COA affirms child molesting convictions, 41-year sentence

IL file photo

A man challenging his child molesting convictions and 41-year sentence found no relief at the Court of Appeals of Indiana.

Following a jury trial, Ray Sorgdrager was convicted in April 2022 of two counts of child molesting, one as a Level 1 felony and the other as a Level 4 felony. He was sentenced to an aggregate term of 41 years in the Indiana Department of Correction.

On appeal, Sorgdrager first challenged whether the evidence supported a conviction for Level 1 felony child molesting.

The appellate court ruled the state presented ample evidence that Sorgdrager had committed a Level 1 felony, referencing the graphic testimony against him.

Sorgdrager also contended his two molestation convictions constituted double jeopardy in violation of Article 1, Section 14 of the Indiana Constitution.

Using the analysis in Wadle v. State, 151 N.E.3d 227 (Ind. 2020), the COA rejected that argument.

“Because Sorgdrager has failed to establish that either of his offenses is included in the other, either inherently or factually, he has not established that his convictions constitute double jeopardy,” the opinion reads.

Finally, Sorgdrager asked the appellate court to exercise its authority under Indiana Appellate Rule 7(B) and independently review the sentences imposed by the trial court. He asserted in his appellant’s brief that “anything above (20) years executed is inappropriate.”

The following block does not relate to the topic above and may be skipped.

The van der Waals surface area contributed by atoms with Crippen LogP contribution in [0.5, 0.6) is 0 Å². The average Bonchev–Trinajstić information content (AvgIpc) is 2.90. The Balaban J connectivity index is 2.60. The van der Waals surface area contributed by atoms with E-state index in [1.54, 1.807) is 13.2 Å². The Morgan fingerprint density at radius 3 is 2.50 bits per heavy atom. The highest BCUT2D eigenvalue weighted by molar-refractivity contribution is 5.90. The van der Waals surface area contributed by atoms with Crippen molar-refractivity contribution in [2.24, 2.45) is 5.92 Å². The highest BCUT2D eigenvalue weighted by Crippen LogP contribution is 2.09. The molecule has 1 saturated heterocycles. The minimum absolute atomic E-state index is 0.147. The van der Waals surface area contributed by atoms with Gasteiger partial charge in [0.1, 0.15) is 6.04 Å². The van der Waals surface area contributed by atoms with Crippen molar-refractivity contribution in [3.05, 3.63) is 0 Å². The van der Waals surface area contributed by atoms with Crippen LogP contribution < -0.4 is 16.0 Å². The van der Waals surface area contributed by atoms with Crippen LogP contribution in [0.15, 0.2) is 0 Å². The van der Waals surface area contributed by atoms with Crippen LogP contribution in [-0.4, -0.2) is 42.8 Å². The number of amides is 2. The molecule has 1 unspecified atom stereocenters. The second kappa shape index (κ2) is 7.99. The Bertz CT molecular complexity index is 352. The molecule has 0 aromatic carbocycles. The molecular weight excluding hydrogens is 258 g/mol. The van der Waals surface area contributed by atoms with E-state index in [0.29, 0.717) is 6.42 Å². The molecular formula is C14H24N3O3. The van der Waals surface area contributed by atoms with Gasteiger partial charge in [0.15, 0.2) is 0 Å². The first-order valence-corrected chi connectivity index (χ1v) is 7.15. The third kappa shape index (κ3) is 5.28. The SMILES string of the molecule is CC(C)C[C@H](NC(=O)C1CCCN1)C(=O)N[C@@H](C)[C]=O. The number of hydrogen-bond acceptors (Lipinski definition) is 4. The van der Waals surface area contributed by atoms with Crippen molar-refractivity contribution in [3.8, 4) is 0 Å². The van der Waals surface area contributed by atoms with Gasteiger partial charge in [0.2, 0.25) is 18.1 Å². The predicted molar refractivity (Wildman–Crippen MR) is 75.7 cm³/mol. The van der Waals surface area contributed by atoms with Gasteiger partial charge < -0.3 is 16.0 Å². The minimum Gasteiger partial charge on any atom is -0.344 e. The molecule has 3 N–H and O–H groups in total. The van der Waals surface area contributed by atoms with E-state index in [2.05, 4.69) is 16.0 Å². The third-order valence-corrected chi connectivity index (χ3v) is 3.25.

The COA did not agree.

Writing for the court, Chief Judge Robert Altice acknowledged that Sorgdrager was 33 at the time of his sentencing and had no prior criminal history, which the trial court recognized as a significant mitigator. Also, Sorgdrager noted that he was married with two young children, had a high school diploma and a “good work history,” presented a “low risk to reoffend,” and had “an out pouring [sic] of support from family and friends.”

“Even so, we find Sorgdrager’s abuse of his position of trust — with a child he had known since she was an infant — and his brazenness in committing the offenses while his daughters and wife were in the home to be more telling of his character,” Altice wrote.

“After due consideration, we conclude that Sorgdrager has not sustained his burden of establishing that his aggregate sentence of forty-one years in the DOC is inappropriate in light of the nature of the offenses and his character. We reach this result even considering his credit status as a credit restricted felon on Count I,”  Altice said in affirming the trial court’s judgment.

Judge Elizabeth Tavitas concurred.

Judge Elaine Brown concurred in part and dissented in part with a separate opinion.

Brown dissented with respect to the majority’s determination that Sorgdrager’s 41-year sentence is not inappropriate.

She said Sorgdrager’s offenses, while reprehensible, occurred on one night and involved one victim.

“Further, the trial court found that Sorgdrager had a significant support network and no prior criminal history. He is married and has two dependent children. And the presentence investigation report indicates that his overall risk assessment score using the Indiana risk assessment tool places him in the low risk to reoffend category. These factors do not favor enhanced or consecutive sentences,” Brown wrote in her dissent.

Brown said she would remand to the trial court with instructions to issue an amended sentencing order imposing concurrent advisory sentences with some time suspended.

She concurred with the majority in all other respects.

The case is Ray Sorgdrager v. State of Indiana, 22A-CR-1175.

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